Diagnosis. It’s something that we do every day, from figuring out why the toast didn’t pop up to what that letter from the IRS actually means. For our purposes in the arboricultural world, it’s best to think of diagnosis as a process; a process by which many “influencers” are examined to determine the specifics of what appears to be a disease.
There are diseases and then there are non-diseases… at least not in the classical sense. Better stated, both living (biotic) and non-living (abiotic) factors can cause a diseased condition in trees.
So, why is so much emphasis put on the precursors and definitions? Well, if we skip to the bottom line, there are consequences of the result/determination of the cause or causes. The result of the process will determine the best course of action for a particular tree—fungicidal treatment, improvement in growing conditions, neither, or both.
First steps, second steps…
The process of diagnosis has many steps. As such, it pays to take the time to work deliberately in a step-by-step approach rather than being in a hurry and quickly jumping to conclusions. Overall, the procedure is general to specific, and described below:
Macro-look at the surroundings: The location of a tree in the landscape is of primary concern. As I was beginning my career, a wise arborist explained the value of walking a neighborhood to gain a sense of place and context for a tree’s malady instead of walking straight up to the specimen. The influential factors to consider in this first step are wind patterns, slopes, history/age of the development and client’s property, evidence of changes in grade, human and vehicular traffic patterns and condition of surrounding trees.
Macro-look at the tree: A tree is a large, living organism; it has roots, a trunk, flowers, fruits, stems, bark, conductive vessels, heartwood, sapwood and many other tissues. In order for the tree to be healthy, all must work together. After the macro-look at the surroundings, an “eyes-wide-open” circular loop around the specimen is a good second step. Walking 360 degrees is helpful; part B of the macro-look at the tree is the vertical, up-and-down view. This is best done with the help of binoculars, which helps to bring the far away up close, usually allowing you to see symptoms that ordinarily would not be visible such as cracks, insect holes and peeling bark.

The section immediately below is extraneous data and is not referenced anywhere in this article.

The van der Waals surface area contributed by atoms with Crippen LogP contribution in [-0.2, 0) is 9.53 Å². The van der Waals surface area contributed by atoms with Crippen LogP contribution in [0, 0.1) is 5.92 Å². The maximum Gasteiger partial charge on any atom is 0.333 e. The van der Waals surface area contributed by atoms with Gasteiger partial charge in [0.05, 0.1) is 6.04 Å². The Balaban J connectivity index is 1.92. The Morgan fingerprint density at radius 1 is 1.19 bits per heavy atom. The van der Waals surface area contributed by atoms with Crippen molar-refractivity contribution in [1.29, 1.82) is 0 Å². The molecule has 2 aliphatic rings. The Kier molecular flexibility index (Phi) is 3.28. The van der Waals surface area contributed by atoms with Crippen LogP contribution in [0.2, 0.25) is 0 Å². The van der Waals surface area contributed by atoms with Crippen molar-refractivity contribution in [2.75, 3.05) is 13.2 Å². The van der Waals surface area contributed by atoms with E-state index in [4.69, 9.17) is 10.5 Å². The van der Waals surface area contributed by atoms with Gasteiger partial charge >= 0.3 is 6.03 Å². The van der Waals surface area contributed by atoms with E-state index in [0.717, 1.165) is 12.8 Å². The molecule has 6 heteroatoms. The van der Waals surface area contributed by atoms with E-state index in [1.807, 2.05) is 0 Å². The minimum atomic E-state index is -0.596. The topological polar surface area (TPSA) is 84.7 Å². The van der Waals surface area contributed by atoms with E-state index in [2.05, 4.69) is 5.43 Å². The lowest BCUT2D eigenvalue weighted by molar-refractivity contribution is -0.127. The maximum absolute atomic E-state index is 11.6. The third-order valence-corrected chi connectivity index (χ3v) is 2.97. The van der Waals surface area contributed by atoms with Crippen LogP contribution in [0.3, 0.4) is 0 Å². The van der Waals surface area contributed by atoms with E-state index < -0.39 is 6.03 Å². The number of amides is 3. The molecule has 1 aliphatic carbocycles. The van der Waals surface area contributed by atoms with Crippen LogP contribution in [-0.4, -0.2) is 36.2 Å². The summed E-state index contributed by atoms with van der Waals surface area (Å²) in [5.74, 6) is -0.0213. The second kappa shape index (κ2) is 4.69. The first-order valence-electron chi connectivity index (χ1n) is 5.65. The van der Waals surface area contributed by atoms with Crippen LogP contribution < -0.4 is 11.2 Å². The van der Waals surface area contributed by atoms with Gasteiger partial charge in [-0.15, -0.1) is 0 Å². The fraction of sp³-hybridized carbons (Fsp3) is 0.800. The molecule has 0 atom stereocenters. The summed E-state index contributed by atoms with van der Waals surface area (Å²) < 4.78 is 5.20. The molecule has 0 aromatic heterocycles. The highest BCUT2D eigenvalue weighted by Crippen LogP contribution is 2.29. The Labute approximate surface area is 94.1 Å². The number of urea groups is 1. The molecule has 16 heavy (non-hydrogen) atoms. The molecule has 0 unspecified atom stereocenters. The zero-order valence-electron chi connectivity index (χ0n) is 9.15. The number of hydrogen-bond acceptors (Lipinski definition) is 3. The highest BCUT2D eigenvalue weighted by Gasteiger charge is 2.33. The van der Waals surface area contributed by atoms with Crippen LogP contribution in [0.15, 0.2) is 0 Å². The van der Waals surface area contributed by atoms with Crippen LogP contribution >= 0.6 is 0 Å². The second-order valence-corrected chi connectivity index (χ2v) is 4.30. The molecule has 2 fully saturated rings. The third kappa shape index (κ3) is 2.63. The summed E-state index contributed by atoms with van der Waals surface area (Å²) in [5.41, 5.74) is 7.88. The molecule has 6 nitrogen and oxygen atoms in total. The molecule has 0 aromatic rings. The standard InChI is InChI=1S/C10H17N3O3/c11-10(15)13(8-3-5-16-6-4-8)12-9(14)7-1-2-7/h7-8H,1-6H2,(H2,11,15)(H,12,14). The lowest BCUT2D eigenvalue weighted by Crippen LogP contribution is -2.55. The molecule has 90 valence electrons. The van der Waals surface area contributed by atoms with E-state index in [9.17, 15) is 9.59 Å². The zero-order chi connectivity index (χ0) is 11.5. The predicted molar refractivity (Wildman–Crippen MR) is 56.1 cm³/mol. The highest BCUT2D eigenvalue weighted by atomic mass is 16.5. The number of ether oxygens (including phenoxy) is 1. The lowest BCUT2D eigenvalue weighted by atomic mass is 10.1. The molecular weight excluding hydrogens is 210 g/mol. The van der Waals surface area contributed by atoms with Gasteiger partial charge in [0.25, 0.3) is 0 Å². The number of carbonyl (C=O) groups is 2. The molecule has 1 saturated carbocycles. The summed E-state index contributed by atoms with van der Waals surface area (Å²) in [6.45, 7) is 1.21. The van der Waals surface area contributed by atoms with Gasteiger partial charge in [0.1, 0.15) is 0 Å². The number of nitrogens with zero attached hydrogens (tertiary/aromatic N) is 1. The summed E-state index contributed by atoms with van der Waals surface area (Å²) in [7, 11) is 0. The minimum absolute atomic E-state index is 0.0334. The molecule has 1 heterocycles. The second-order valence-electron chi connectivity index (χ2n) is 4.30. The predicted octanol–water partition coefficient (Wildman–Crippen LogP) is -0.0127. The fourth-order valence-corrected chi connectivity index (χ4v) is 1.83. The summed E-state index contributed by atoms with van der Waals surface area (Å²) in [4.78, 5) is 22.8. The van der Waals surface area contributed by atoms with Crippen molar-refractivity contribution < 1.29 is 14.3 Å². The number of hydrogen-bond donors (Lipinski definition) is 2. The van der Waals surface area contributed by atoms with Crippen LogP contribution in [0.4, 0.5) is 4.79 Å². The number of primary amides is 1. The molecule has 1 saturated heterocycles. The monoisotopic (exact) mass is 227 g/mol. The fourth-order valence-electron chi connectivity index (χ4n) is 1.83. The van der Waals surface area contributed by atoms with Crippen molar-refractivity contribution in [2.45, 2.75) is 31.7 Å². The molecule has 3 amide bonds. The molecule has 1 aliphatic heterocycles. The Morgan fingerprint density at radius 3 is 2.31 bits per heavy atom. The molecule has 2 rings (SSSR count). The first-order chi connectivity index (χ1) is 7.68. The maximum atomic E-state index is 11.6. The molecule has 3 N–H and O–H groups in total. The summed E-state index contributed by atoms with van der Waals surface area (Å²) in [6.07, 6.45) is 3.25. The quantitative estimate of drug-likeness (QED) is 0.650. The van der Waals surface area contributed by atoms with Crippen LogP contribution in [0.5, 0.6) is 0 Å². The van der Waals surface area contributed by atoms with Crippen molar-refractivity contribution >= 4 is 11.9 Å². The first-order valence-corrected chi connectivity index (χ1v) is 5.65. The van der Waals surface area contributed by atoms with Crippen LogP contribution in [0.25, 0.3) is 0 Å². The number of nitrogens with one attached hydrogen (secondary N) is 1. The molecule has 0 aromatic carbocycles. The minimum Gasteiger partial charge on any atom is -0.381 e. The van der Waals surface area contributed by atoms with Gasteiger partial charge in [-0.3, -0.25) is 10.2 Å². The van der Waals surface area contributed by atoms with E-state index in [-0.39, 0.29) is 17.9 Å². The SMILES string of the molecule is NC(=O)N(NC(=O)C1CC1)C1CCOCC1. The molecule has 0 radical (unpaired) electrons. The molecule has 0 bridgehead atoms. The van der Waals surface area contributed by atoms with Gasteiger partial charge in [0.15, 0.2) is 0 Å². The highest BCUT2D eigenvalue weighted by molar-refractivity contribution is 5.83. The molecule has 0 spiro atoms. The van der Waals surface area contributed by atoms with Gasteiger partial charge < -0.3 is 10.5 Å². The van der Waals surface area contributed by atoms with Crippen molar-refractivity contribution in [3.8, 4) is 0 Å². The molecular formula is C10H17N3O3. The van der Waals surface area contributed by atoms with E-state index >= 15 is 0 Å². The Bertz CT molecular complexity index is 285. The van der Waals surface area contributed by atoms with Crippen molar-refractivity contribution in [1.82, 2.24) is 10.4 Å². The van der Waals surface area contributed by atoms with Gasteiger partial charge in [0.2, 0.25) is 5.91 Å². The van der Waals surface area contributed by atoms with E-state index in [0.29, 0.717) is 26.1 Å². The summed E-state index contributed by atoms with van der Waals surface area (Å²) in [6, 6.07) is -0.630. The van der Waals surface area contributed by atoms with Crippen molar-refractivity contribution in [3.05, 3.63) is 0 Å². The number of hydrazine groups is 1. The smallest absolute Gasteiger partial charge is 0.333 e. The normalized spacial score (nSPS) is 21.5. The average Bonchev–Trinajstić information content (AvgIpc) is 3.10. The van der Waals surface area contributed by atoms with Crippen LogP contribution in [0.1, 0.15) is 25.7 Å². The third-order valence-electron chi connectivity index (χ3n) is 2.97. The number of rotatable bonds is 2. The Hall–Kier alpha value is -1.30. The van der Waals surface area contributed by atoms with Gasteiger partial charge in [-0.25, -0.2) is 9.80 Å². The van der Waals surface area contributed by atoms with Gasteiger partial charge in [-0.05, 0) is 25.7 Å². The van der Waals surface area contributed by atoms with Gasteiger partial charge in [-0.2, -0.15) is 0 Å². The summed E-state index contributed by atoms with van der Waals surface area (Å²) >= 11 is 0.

Focus on the soil and rooting area: Half of the tree’s tissues are underground…half! If diagnosticians only look at the leaves and stems, they would be ignoring potential sources of pathogens and abiotic problems. In addition, the soil structure and fertility level is paramount for stability and providing essential elements for photosynthesis. If the area surrounding the tree is unsuitable, keep this in mind as the process rolls along.
A focus on the rooting area begs the question, “how big is the rooting area?” The quick answer is 1,000 square feet. Is that a real answer for every tree? No, but an average tree in an average landscape ought to have at least 1,000 square feet of healthy soil to grow in.
Hone in on the trunk: The trunk is the portion of the tree responsible for half of the tree’s water movement and structural integrity. If this area is compromised due to pathogens or abiotic issues, it becomes a major limiting factor. Cracks, which are serious because they are physical separations of bark, cambium and sapwood, usually lead to pathogenic diseases, such as cankers, and, often, insect invaders.
Move up to the branches: Next on the list are the branches. Crossing limbs, broken limbs (hangers) and oozing tissues are worthy of note and possible action. Binoculars are a must when looking into the tree canopy at the branches.
Finish at the foliage: When “tree disease” is mentioned, the foliage is usually the first thought in most minds…it should be the last, at least to ensure consideration of each of the first five steps. Foliage is important for photosynthesis, transpiration, respiration and shade for the property owner. Every leaf is significant for these reasons; if something out of the ordinary is observed, such as a spot, split or dark blotch, further investigation is necessary.
Read more: Pine Problems